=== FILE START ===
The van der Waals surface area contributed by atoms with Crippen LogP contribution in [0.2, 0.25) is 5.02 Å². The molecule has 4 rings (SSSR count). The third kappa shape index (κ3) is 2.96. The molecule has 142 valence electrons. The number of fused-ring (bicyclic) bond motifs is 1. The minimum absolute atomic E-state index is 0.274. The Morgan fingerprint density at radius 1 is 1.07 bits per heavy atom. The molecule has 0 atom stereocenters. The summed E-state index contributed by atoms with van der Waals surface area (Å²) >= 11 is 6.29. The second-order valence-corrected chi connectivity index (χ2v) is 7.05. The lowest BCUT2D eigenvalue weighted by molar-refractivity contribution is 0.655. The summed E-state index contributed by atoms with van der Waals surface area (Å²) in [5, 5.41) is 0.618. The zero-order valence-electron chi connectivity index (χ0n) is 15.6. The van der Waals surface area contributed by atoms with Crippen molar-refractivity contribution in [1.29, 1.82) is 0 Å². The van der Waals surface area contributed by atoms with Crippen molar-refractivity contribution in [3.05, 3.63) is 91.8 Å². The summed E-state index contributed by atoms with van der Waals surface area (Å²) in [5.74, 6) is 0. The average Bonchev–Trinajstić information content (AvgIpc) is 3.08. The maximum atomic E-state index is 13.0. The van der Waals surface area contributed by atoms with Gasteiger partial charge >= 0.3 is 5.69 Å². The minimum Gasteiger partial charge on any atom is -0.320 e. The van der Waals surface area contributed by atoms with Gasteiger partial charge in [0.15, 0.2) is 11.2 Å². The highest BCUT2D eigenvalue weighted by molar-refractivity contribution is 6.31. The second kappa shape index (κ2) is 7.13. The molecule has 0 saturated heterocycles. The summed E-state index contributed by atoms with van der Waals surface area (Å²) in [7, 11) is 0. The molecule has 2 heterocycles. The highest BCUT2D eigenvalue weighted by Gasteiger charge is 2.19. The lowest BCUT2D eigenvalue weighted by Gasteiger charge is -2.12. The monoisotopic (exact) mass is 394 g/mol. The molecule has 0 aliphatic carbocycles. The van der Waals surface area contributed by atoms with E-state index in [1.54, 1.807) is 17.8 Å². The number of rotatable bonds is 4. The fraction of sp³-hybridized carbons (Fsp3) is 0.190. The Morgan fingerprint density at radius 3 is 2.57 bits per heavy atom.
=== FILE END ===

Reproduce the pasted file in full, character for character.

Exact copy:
The van der Waals surface area contributed by atoms with Crippen LogP contribution in [0.2, 0.25) is 5.02 Å². The molecule has 4 rings (SSSR count). The third kappa shape index (κ3) is 2.96. The molecule has 142 valence electrons. The number of fused-ring (bicyclic) bond motifs is 1. The minimum absolute atomic E-state index is 0.274. The Morgan fingerprint density at radius 1 is 1.07 bits per heavy atom. The molecule has 0 atom stereocenters. The summed E-state index contributed by atoms with van der Waals surface area (Å²) >= 11 is 6.29. The second-order valence-corrected chi connectivity index (χ2v) is 7.05. The lowest BCUT2D eigenvalue weighted by molar-refractivity contribution is 0.655. The summed E-state index contributed by atoms with van der Waals surface area (Å²) in [5, 5.41) is 0.618. The zero-order valence-electron chi connectivity index (χ0n) is 15.6. The van der Waals surface area contributed by atoms with Crippen molar-refractivity contribution in [1.29, 1.82) is 0 Å². The van der Waals surface area contributed by atoms with Crippen molar-refractivity contribution in [3.05, 3.63) is 91.8 Å². The summed E-state index contributed by atoms with van der Waals surface area (Å²) in [5.74, 6) is 0. The average Bonchev–Trinajstić information content (AvgIpc) is 3.08. The maximum atomic E-state index is 13.0. The van der Waals surface area contributed by atoms with Gasteiger partial charge >= 0.3 is 5.69 Å². The minimum Gasteiger partial charge on any atom is -0.320 e. The van der Waals surface area contributed by atoms with Gasteiger partial charge in [0.15, 0.2) is 11.2 Å². The highest BCUT2D eigenvalue weighted by molar-refractivity contribution is 6.31. The second kappa shape index (κ2) is 7.13. The molecule has 0 saturated heterocycles. The summed E-state index contributed by atoms with van der Waals surface area (Å²) in [7, 11) is 0. The molecule has 2 heterocycles. The highest BCUT2D eigenvalue weighted by Gasteiger charge is 2.19. The lowest BCUT2D eigenvalue weighted by Gasteiger charge is -2.12. The monoisotopic (exact) mass is 394 g/mol. The molecule has 0 aliphatic carbocycles. The van der Waals surface area contributed by atoms with E-state index in [1.54, 1.807) is 17.8 Å². The number of rotatable bonds is 4. The fraction of sp³-hybridized carbons (Fsp3) is 0.190. The Morgan fingerprint density at radius 3 is 2.57 bits per heavy atom.